Margin Watch: March

April 1, 2010 by Chip Whalen

Margins improved dramatically since the middle of March, aided by the USDA’s quarterly Hogs & Pigs report released last week, as well as this morning’s Prospective Plantings and quarterly grain stocks reports. The hog report revealed a smaller breeding herd relative to market expectations, down 3.9% from last year and 1.3% below the average trade guess. In addition, Dec-Feb farrowings as well as the Mar-May and June-Aug farrowing intentions were also below pre-report expectations, signaling lower pork production. Meanwhile, the corn stocks report added credence to the hog figures as corn stocks on March 1 were 189 million bushels above the average trade estimate, pointing to lower feed demand. In addition, the USDA noted 2.3 million additional corn acres are intended to be planted this spring. As a result of these developments, margins are now… Get the Complete Report »

Margins improved since the middle of March, resulting from both a recovery in milk prices as well as sharply lower feed prices. The USDA released their Prospective Plantings report this morning which revealed corn acreage up 3% from last year with producers expecting to seed an additional 2.3 million acres, while soybean acres likewise are expected to increase 600,000 from 2009. In addition, the quarterly grain stocks revealed more corn and soybeans on hand relative to pre-report market expectations. Milk prices have firmed recently as cheese prices have been bid up, although milk production has been increasing with output in Wisconsin up 5% in the July-Feb period. Cow numbers in the state also increased 3,000 head during the period with production… Get the Complete Report »

Margins strengthened through the end of March on both higher cattle prices and lower feed costs. The USDA released their monthly Cattle-on-Feed report March 19 which initially led to a sharp selloff although the market has since recovered. The report was considered somewhat bearish because February placements of 1.665 million head were only 0.8% lower than last year and were over 1% higher than the average of analysts’ pre-report estimates. In the bigger picture though, the report reveals a continued trend of lower beef production which should be positive for prices longer-term. On the feed side, the USDA released their Prospective Plantings and quarterly grain stocks this morning, both considered bearish for corn. March 1 stocks were above trade expectations by almost 200 million bushels, indicating weaker domestic feed demand while the planting figure… Get the Complete Report »

Crop margins continued to erode through the second half of March as futures have sold off sharply to their lowest point since September of last year. The market has been under pressure due to weaker export demand as well as expectations which were confirmed this morning of higher acreage this spring. The USDA released their Prospective Plantings report which revealed expected corn area up 2.3 million acres or 3% above last year. The large soybean crop in South America may have steered producers to plant more corn along with new-crop margins that are still positive compared to soybeans. In addition, the USDA revealed in their quarterly stocks data that March 1 corn stocks were nearly 200 million bushels above pre-report trade expectations, confirming lower domestic feed demand resulting from shrinking livestock herds. Basis levels have been largely steady over the past… Get the Complete Report »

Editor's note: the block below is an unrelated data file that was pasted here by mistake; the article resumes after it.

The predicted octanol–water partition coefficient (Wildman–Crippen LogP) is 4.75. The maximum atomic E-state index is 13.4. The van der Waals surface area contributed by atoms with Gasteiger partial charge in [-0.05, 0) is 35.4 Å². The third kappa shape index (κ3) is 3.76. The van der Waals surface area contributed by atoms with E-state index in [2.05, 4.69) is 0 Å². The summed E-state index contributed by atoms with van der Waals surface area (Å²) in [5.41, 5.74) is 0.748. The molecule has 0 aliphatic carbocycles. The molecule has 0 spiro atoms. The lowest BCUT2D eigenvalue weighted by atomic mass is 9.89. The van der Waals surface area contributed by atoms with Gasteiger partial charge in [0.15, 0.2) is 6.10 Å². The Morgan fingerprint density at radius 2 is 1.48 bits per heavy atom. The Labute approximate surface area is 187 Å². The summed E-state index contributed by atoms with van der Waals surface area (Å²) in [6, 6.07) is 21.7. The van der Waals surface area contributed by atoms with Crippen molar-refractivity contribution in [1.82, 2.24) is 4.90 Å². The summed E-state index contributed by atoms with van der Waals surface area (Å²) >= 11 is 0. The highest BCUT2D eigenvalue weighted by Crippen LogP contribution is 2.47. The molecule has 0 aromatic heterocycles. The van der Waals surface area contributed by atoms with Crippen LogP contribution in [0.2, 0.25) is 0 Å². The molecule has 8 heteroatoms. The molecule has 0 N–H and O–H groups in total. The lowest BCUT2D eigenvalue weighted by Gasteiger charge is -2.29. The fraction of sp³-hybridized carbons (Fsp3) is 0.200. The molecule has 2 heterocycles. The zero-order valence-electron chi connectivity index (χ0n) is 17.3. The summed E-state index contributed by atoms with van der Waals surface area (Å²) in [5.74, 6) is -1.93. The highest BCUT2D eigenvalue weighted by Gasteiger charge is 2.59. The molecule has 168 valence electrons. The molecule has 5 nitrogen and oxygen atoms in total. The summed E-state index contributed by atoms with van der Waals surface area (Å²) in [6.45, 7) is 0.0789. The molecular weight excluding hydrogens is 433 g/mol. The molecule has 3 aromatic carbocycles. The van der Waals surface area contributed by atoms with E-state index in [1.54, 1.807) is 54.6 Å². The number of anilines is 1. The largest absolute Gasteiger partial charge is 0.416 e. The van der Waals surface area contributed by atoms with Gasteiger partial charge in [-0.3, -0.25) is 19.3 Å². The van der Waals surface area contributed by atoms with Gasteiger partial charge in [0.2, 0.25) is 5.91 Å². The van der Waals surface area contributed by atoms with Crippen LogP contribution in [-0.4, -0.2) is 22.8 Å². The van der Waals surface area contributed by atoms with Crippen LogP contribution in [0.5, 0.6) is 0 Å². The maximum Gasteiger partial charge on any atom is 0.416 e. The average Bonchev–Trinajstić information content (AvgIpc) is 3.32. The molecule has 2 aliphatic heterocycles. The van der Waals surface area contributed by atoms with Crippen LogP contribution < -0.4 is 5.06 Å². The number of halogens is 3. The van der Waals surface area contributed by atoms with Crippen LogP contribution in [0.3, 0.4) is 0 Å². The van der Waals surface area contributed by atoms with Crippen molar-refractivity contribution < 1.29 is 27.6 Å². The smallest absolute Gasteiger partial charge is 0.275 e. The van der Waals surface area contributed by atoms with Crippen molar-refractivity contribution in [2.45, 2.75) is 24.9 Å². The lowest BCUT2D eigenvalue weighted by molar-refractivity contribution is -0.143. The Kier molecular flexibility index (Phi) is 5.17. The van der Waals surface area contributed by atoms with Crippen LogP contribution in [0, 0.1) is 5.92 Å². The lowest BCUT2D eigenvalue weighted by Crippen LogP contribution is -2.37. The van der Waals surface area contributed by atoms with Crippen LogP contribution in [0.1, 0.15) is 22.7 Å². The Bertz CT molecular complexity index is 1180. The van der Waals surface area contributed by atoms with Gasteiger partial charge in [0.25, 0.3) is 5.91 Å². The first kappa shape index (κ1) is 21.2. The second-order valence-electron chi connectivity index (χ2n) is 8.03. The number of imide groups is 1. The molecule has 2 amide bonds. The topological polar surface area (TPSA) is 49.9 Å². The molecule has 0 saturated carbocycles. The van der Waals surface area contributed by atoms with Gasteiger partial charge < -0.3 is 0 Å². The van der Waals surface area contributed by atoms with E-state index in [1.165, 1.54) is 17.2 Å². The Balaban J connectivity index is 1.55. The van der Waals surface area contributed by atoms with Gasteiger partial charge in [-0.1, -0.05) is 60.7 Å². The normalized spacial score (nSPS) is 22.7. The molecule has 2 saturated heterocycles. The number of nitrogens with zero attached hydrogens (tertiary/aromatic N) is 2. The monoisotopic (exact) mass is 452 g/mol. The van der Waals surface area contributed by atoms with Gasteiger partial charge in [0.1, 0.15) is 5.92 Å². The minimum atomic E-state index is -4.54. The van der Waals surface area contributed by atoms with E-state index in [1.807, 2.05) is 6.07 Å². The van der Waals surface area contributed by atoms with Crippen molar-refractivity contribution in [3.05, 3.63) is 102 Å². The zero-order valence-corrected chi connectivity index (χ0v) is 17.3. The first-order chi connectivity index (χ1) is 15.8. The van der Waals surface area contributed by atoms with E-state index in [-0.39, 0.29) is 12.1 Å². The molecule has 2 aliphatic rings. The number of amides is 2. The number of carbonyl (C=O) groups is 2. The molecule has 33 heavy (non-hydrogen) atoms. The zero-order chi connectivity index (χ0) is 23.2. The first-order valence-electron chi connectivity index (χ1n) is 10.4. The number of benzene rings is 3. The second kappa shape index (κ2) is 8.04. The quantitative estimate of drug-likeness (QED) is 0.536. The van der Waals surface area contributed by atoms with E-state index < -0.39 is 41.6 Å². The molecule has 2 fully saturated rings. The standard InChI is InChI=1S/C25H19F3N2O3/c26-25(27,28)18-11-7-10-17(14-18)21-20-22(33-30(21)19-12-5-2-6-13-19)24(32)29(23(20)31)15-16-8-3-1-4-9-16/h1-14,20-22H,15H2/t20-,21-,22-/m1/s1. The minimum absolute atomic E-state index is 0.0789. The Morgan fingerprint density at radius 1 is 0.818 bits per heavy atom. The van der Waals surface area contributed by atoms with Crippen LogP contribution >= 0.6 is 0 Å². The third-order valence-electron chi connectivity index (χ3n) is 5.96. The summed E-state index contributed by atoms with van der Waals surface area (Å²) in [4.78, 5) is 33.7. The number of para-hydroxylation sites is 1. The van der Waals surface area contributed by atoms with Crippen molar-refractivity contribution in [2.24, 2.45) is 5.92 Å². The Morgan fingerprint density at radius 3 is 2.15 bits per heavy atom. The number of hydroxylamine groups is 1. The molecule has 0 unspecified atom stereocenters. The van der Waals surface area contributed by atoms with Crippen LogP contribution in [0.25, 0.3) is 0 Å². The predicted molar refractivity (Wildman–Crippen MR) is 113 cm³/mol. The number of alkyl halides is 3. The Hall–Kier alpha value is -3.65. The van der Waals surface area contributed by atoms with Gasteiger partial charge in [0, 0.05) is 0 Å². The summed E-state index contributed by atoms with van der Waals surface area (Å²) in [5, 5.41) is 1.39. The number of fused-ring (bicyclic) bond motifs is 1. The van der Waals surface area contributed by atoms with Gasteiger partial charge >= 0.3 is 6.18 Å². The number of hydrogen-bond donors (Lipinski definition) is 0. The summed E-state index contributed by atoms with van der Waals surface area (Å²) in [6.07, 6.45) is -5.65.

Crop margins were basically unchanged through the second half of March as the futures market has been moving sideways throughout the month. New-crop basis weakened 5 cents/bushel, representing the only basis change since the last report. The USDA released their Prospective Plantings and quarterly stocks reports this morning, which were considered bearish by the market. While planting intentions were in line with expectations, they are still up 600,000 acres from last year. Meanwhile, March 1 soybean stocks were at the high end of expectations, signaling that last year’s crop may have been underestimated by the USDA. As a result… Get the Complete Report »

Crop margins weakened further through the second half of March as the futures market has declined to new life-of-contract lows. U.S. wheat remains uncompetitive in the world market, priced some $20-$30/ton higher than supplies from both Europe and the Black Sea region. Highlighting how competitive the global market has become, Russian wheat has recently traded into Latin America–despite the added freight cost relative to supplies from Argentina and the U.S. Meanwhile, the USDA released their Prospective Plantings and quarterly stocks report this morning, which was largely considered neutral for the wheat market. March 1 wheat stocks were in line with pre-report expectations, although the USDA did note a 2% increase in the winter… Get the Complete Report »

About the Author

Chip Whalen, CIH

Chip Whalen

Chip is one of our resident educators with over fifteen years of teaching, trading, and senior risk management experience.

There is a risk of loss in futures and options trading. Past performance is not indicative of future results. The information contained in this publication is taken from sources believed to be reliable, but is not guaranteed by Commodity & Ingredient Hedging, LLC, nor any affiliates, as to accuracy or completeness, and is intended for purposes of information and education only. Nothing therein should be considered as a trading recommendation by Commodity & Ingredient Hedging, LLC. The rules and regulations of the individual exchanges should be consulted as the authoritative source on all contract specifications and regulations.

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